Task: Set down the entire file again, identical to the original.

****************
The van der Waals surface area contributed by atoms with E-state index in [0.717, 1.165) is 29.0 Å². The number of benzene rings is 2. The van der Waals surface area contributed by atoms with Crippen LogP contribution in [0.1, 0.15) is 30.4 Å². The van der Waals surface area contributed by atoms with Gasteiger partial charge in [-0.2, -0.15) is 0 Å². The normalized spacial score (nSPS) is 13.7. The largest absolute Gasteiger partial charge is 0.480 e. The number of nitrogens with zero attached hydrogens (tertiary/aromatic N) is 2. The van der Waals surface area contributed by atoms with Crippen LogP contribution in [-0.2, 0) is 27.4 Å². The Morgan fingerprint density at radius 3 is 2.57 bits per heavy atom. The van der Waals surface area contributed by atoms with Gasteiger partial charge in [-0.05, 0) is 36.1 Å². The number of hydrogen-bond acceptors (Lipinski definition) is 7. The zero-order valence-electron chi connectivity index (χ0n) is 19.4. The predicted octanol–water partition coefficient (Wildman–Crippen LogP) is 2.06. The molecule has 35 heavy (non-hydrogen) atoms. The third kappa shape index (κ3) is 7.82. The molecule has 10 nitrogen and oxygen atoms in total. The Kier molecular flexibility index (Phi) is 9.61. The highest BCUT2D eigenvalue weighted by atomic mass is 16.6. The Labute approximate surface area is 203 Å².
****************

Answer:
The van der Waals surface area contributed by atoms with E-state index in [0.717, 1.165) is 29.0 Å². The number of benzene rings is 2. The van der Waals surface area contributed by atoms with Crippen LogP contribution in [0.1, 0.15) is 30.4 Å². The van der Waals surface area contributed by atoms with Gasteiger partial charge in [-0.2, -0.15) is 0 Å². The normalized spacial score (nSPS) is 13.7. The largest absolute Gasteiger partial charge is 0.480 e. The number of nitrogens with zero attached hydrogens (tertiary/aromatic N) is 2. The van der Waals surface area contributed by atoms with Crippen LogP contribution in [-0.2, 0) is 27.4 Å². The Morgan fingerprint density at radius 3 is 2.57 bits per heavy atom. The van der Waals surface area contributed by atoms with Gasteiger partial charge in [-0.05, 0) is 36.1 Å². The number of hydrogen-bond acceptors (Lipinski definition) is 7. The zero-order valence-electron chi connectivity index (χ0n) is 19.4. The predicted octanol–water partition coefficient (Wildman–Crippen LogP) is 2.06. The molecule has 35 heavy (non-hydrogen) atoms. The third kappa shape index (κ3) is 7.82. The molecule has 10 nitrogen and oxygen atoms in total. The Kier molecular flexibility index (Phi) is 9.61. The highest BCUT2D eigenvalue weighted by atomic mass is 16.6. The Labute approximate surface area is 203 Å².